No Match Found
Net closures are now at their lowest rate since 2017 and openings are on an increasing trend. On the face of it, this is overwhelmingly positive news, but the full picture is more realistic.
In the first six months of this year, a total of 6,512 shops belonging to multiples and chains (those with five or more outlets) exited UK high streets, shopping centres and retail parks. Equivalent to 36 closures per day, it’s a slight increase compared with H1 last year but significantly lower than the two years prior.
This is offset by an increase in openings for the third year in a row. Up from 21 to 24 per day, they’re the main reason we’ve seen net closures drop again. However, they remain below pre-pandemic levels, with chains still cautious around store openings - particularly those in retail and services.
The trend is a continuation of the one that started last year: the end of long-term accelerating closures since well before the start of the pandemic. Originally driven due to a shift online, it was accelerated by other external factors, from a rapid shake-out of operators in 2020 and 2021, to administrations of ‘barely surviving’ chains, and the impact of COVID-19 on footfall.
Now, with net results improving, openings increasing and closures remaining relatively stable, there should be plenty of reasons to be positive. But that positivity must be balanced against some concerns on the horizon for certain locations and categories, particularly against a backdrop of continued economic headwinds.
The variation by region has narrowed even further than last year, suggesting things have generally levelled up across Britain.
The only slight outlier to the trend is Wales. But while it looks like it’s got slightly worse, it’s more a combination of the phasing around its reopening post pandemic, as well as different levels of financial support at the time. It is broadly in line with every other region.
This stabilisation has corrected a longer-term trend of bigger variance and disparity across regions, originally caused by a shift towards cities pre-pandemic, which then reversed away from cities during the pandemic as a result of new consumer behaviours.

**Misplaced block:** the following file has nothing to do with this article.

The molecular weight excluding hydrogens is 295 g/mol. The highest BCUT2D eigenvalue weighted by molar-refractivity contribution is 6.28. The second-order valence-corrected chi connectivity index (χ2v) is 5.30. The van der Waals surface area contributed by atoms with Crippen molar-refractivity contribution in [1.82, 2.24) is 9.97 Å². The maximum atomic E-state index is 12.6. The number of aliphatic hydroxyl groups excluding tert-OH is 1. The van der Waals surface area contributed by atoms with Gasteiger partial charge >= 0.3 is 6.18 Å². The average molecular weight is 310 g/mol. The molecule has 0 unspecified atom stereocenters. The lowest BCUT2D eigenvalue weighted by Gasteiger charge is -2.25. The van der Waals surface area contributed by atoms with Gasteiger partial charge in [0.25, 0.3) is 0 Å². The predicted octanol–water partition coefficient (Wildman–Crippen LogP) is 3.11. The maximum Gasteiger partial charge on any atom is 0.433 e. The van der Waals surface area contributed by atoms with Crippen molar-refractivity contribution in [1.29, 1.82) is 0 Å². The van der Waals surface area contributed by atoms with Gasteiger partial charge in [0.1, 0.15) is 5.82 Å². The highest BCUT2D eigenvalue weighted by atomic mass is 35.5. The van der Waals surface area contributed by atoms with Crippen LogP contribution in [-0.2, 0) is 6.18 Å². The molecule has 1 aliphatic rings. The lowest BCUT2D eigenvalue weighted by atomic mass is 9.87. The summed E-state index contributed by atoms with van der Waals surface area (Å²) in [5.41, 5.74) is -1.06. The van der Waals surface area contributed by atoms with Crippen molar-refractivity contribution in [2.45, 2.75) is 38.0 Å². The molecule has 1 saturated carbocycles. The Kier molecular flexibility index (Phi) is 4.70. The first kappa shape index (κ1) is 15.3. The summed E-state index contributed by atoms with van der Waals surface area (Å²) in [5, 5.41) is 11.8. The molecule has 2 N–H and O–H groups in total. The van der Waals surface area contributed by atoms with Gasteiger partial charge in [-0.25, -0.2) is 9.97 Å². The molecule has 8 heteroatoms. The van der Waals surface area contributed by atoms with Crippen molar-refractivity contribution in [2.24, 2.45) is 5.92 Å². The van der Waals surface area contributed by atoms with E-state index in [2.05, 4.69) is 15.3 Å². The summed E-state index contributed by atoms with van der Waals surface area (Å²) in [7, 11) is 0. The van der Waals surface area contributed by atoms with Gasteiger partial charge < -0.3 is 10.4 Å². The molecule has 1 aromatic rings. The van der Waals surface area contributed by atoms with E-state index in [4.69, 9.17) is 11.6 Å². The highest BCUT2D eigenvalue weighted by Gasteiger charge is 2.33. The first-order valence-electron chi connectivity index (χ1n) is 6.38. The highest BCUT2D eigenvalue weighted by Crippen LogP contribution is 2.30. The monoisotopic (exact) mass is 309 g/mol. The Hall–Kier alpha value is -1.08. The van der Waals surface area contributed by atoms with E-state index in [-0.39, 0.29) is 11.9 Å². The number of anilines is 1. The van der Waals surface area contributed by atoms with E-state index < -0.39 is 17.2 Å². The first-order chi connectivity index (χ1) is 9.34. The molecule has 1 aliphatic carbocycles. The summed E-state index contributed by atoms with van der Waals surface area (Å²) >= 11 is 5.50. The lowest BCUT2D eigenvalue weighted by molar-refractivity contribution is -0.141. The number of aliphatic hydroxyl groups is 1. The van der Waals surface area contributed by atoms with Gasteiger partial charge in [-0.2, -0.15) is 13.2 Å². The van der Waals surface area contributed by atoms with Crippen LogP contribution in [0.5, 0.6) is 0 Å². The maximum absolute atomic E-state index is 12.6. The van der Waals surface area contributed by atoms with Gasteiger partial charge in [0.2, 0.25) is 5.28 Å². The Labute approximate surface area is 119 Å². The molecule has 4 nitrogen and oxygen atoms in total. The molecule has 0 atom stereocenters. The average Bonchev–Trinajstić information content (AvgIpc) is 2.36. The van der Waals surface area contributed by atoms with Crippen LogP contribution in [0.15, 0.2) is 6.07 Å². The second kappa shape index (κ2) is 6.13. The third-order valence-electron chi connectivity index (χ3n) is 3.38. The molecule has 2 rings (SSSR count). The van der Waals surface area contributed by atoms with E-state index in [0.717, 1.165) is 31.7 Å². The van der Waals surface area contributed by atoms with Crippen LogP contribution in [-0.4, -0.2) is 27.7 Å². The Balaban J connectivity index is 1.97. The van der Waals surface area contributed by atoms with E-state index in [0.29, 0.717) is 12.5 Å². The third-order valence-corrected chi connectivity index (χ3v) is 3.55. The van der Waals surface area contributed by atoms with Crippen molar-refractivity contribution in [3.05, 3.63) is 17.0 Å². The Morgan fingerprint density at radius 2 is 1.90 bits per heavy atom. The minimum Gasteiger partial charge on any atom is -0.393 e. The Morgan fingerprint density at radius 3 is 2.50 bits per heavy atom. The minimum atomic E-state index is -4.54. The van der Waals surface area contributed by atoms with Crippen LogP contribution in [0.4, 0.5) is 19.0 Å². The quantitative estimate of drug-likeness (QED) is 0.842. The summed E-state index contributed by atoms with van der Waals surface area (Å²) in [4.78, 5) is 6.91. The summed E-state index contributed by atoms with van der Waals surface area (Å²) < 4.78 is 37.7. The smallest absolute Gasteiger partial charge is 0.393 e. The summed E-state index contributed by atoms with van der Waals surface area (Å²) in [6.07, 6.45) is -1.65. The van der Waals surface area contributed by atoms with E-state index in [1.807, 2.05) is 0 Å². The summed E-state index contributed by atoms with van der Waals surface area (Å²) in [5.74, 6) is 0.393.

In other good news, the proportion of retail sales online has stabilised and is, in fact, slightly declining in some categories. Before the pandemic, online was less than 20% of retail sales, rapidly jumping to 35% (and occasionally higher) during the pandemic. That penetration has now been stable for some time. In fact, online penetration is slightly declining in grocery, and some observers do not forecast this to grow in the medium term. With the greater cost to serve grocery customers online, this could paradoxically help profitability for some supermarkets.
However, the other side of this positive news around online stabilisation is that the decline in retail stores can no longer be attributed to the shift in online. Instead, that online shift is now being felt in the services sector. While the trend isn’t as bad as it was last year, areas like banking, betting, and estate agents have continued to close at a consistently high rate.
Interestingly, most of the positives we’ve seen this half year are concentrated around retail parks. The big story here is the improvement in net closure rates. While other locations have stabilised, they are still seeing a net decline. Retail parks on the other hand have actually seen net growth in multiples - for the first time since H1 2018. This is also the first net increase we’ve seen in any asset class in six years.
That comes even with a decline in footfall across all locations in H1 2023. To some extent, retail parks success comes as a result of having the most consistently improved footfall compared to pre-pandemic levels, even in spite of weaker big ticket demand that often draws shoppers to those locations. High street and shopping centre footfall has suffered from a depressed early 2022 due to the Omicron variant preventing people going out or going to work. That saw relatively more people head to retail parks as an alternative. And although high streets had a bit of a rebound in early 2023, retail parks are the only location showing sustained improvement versus pre-pandemic. Other locations remain 15-25% below pre-pandemic footfall levels.